Some days later, he saw the children joyfully hugging their cat which had finally decided to come home.
Hello Cymbeline. So, he buried the wrong cat? The other options are that they welcomed the wrong cat or the cat rose from the dead (increasingly unlikely).
It reminds me of a story I may have told before … supposedly true, but I can’t remember where I heard it.
A man driving through the countryside accidentally hit an old woman’s dog. On finding that it was in a very bad state, he hit it on the head with a shovel to put it out of its misery.
While driving in the same area some time later, he noticed the woman out walking the dog … which had a big bandage on its head.
When I was young and pregnant with my first child, I was invited to a soirée in the countryside around Toulouse. I was too poor to own a car so I said that I would not be able to go. The man who invited me asked me if I had something against cars.I said no, that I just did not own one. He said that he would pick me up, which he did.
The dinner party took place in a beautiful countryside house, and we were fed the finest foie gras and the finest wines. Towards the end of the meal, the host began to talk of his wife. We went to sit on the chairs and sofas around a blazing log fire.
He announced that it was the anniversary of the death of his wife, and that she had died in the sofa upon which I was sitting. She had been knocked over by a car and brought in to lie on the sofa, where she breathed her last breath.
That was very dramatic. Was the dinner party to commemorate the wife?
Yes, obviously, but we the guests did not know this at the outset. We were simply invited for dinner. It was not dramatic; more like a story unfolding as the night went on.
None of the guests were family or close friends and his young daughter was sleeping at a friend’s house. He must not have wanted her to be there that night. She was about twelve I think. We all knew that he had recently been widowed though as we had all met on a language course. I taught the course. His employers had sent him on the course as he was grieving and unable to do his job properly at Airbus. Sending him on the course was a kind way of keeping him on but without putting him under pressure, and giving him time to mourn.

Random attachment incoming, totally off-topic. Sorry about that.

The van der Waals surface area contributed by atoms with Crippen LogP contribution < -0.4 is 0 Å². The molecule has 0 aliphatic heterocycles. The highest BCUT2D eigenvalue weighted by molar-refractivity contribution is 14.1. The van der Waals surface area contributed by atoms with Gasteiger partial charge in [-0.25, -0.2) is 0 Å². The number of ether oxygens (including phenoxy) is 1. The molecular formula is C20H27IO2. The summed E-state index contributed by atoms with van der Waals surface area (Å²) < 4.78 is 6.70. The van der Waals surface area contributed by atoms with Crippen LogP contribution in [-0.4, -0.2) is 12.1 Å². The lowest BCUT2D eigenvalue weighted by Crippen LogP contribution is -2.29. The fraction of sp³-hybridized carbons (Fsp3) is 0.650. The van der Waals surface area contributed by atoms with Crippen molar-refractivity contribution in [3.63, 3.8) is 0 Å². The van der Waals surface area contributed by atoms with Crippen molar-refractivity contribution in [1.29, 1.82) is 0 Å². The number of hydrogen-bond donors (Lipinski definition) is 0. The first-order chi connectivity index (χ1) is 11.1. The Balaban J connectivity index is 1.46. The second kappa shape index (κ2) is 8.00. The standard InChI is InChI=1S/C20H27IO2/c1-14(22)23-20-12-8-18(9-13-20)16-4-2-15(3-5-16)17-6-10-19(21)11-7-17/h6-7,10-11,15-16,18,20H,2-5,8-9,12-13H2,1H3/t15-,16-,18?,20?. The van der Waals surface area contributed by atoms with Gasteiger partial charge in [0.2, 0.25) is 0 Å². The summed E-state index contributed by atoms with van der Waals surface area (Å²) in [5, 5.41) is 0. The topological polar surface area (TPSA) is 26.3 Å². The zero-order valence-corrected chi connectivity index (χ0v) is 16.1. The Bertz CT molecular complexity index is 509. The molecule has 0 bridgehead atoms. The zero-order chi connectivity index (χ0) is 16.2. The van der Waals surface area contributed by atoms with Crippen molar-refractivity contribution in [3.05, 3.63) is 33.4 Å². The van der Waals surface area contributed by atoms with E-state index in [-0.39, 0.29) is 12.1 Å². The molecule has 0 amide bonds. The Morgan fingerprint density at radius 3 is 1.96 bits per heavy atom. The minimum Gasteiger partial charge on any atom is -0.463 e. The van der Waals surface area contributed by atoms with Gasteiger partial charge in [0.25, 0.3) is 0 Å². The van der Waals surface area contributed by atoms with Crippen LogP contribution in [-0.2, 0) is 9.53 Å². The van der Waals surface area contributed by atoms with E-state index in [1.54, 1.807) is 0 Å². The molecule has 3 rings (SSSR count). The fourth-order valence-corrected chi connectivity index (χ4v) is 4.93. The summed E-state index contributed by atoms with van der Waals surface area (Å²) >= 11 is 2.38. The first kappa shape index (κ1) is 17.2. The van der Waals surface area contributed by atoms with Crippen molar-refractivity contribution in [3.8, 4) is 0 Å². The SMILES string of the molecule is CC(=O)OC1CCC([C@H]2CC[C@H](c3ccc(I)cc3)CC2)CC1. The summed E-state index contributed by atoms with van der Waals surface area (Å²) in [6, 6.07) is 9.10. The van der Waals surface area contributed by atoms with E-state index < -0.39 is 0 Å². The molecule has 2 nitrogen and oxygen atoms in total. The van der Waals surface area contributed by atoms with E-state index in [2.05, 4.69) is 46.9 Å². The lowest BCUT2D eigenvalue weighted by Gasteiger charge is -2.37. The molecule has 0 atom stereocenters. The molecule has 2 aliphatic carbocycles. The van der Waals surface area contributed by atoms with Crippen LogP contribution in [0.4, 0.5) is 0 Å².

He was seeking comfort in semi-strangers, I think. I hope he found it.
Interesting story … it would be a good basis for a film or short story (like many of yours).
I’m sure he did find some comfort in his guests.
His way of seeking some comfort involved extraordinary generosity of spirit. His wife’s family had come from Normandy originally, with barrels of cherished Calvados. He gave us some of this special, family, hundred-year-old Calvados to taste. A great privilege and a great kindness.
100 years old … amazing. Did it taste good?
He was clearly a nice man.
I was pregnant, but I would never have made that insanely rude gesture of covering my glass with my hand – not for a glass like that. I had a little, and yes it must have been wonderful although I cannot remember the precise taste.
Yes, he was a nice man. The whole evening was to do with giving to other people, to people he hardly knew.
And 23 years later, I am talking about the kindness that man displayed in his grief. Kindness lasts.
He told us that his wife was a wonderful woman and that he loved her. She was a doctor specialized in eyes, and he showed us all her medical books.
I am sure that he would like his love for his wife to be remembered most of all. It was his love for her that created the kindness he showed to us that night.
P.S. It is impossible for people to be abducted by aliens. Love does not allow it.
I’ll be safe so.
And it’s great that you do remember, and that you’re talking about it. One of these magical encounters, like a story you told me about a journey from Bordeaux to Nantes.
I agree that small acts of kindness can have a life of their own.
Yes, things can have a life of their own.